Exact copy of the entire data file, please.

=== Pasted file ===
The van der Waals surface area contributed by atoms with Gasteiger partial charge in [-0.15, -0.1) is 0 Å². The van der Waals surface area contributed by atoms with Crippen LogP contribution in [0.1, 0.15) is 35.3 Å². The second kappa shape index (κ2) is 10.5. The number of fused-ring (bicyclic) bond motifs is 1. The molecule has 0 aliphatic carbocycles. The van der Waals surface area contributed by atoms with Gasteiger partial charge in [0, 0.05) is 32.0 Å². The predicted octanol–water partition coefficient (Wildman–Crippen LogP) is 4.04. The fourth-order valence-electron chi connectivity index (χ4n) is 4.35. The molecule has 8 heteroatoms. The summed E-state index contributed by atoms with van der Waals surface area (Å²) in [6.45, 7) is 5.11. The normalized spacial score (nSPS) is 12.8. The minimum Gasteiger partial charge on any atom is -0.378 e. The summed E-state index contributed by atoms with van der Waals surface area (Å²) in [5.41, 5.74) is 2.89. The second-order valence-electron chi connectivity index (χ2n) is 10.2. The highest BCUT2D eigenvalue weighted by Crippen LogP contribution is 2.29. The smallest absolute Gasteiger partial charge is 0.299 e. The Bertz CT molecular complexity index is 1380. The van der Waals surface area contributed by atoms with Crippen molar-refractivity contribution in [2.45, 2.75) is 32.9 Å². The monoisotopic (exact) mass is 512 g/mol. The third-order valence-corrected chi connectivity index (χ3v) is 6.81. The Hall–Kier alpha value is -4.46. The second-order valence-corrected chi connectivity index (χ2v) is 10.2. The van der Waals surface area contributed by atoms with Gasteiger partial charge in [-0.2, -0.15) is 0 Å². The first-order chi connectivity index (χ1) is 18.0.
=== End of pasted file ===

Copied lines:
The van der Waals surface area contributed by atoms with Gasteiger partial charge in [-0.15, -0.1) is 0 Å². The van der Waals surface area contributed by atoms with Crippen LogP contribution in [0.1, 0.15) is 35.3 Å². The second kappa shape index (κ2) is 10.5. The number of fused-ring (bicyclic) bond motifs is 1. The molecule has 0 aliphatic carbocycles. The van der Waals surface area contributed by atoms with Gasteiger partial charge in [0, 0.05) is 32.0 Å². The predicted octanol–water partition coefficient (Wildman–Crippen LogP) is 4.04. The fourth-order valence-electron chi connectivity index (χ4n) is 4.35. The molecule has 8 heteroatoms. The summed E-state index contributed by atoms with van der Waals surface area (Å²) in [6.45, 7) is 5.11. The normalized spacial score (nSPS) is 12.8. The minimum Gasteiger partial charge on any atom is -0.378 e. The summed E-state index contributed by atoms with van der Waals surface area (Å²) in [5.41, 5.74) is 2.89. The second-order valence-electron chi connectivity index (χ2n) is 10.2. The highest BCUT2D eigenvalue weighted by Crippen LogP contribution is 2.29. The smallest absolute Gasteiger partial charge is 0.299 e. The Bertz CT molecular complexity index is 1380. The van der Waals surface area contributed by atoms with Crippen molar-refractivity contribution in [2.45, 2.75) is 32.9 Å². The monoisotopic (exact) mass is 512 g/mol. The third-order valence-corrected chi connectivity index (χ3v) is 6.81. The Hall–Kier alpha value is -4.46. The second-order valence-corrected chi connectivity index (χ2v) is 10.2. The van der Waals surface area contributed by atoms with Gasteiger partial charge in [-0.2, -0.15) is 0 Å². The first-order chi connectivity index (χ1) is 18.0.